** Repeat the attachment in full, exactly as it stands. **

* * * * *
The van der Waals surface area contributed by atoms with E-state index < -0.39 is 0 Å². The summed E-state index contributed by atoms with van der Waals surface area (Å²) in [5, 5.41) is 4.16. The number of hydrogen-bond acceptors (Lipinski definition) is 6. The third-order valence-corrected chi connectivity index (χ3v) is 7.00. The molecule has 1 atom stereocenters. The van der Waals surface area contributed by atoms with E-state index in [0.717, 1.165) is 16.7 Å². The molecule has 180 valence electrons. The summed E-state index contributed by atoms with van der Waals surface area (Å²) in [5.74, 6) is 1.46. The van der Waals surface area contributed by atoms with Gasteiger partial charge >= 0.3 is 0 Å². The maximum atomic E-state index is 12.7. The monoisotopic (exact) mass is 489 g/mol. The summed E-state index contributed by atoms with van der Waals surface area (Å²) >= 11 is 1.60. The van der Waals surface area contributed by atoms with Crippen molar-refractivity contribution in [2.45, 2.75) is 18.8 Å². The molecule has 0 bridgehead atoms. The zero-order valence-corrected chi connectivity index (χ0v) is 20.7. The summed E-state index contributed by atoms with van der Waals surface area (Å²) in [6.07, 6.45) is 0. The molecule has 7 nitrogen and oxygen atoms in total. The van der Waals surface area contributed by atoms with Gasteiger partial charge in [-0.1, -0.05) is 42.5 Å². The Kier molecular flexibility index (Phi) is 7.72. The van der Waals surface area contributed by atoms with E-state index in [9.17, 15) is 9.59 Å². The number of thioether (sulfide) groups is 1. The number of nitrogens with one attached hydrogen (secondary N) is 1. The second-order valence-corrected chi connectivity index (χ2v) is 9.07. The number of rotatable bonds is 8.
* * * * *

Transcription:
The van der Waals surface area contributed by atoms with E-state index < -0.39 is 0 Å². The summed E-state index contributed by atoms with van der Waals surface area (Å²) in [5, 5.41) is 4.16. The number of hydrogen-bond acceptors (Lipinski definition) is 6. The third-order valence-corrected chi connectivity index (χ3v) is 7.00. The molecule has 1 atom stereocenters. The van der Waals surface area contributed by atoms with E-state index in [0.717, 1.165) is 16.7 Å². The molecule has 180 valence electrons. The summed E-state index contributed by atoms with van der Waals surface area (Å²) in [5.74, 6) is 1.46. The van der Waals surface area contributed by atoms with Gasteiger partial charge >= 0.3 is 0 Å². The maximum atomic E-state index is 12.7. The monoisotopic (exact) mass is 489 g/mol. The summed E-state index contributed by atoms with van der Waals surface area (Å²) >= 11 is 1.60. The van der Waals surface area contributed by atoms with Crippen molar-refractivity contribution in [2.45, 2.75) is 18.8 Å². The molecule has 0 bridgehead atoms. The zero-order valence-corrected chi connectivity index (χ0v) is 20.7. The summed E-state index contributed by atoms with van der Waals surface area (Å²) in [6.07, 6.45) is 0. The molecule has 7 nitrogen and oxygen atoms in total. The van der Waals surface area contributed by atoms with Gasteiger partial charge in [-0.1, -0.05) is 42.5 Å². The Kier molecular flexibility index (Phi) is 7.72. The van der Waals surface area contributed by atoms with E-state index in [9.17, 15) is 9.59 Å². The number of thioether (sulfide) groups is 1. The number of nitrogens with one attached hydrogen (secondary N) is 1. The second-order valence-corrected chi connectivity index (χ2v) is 9.07. The number of rotatable bonds is 8.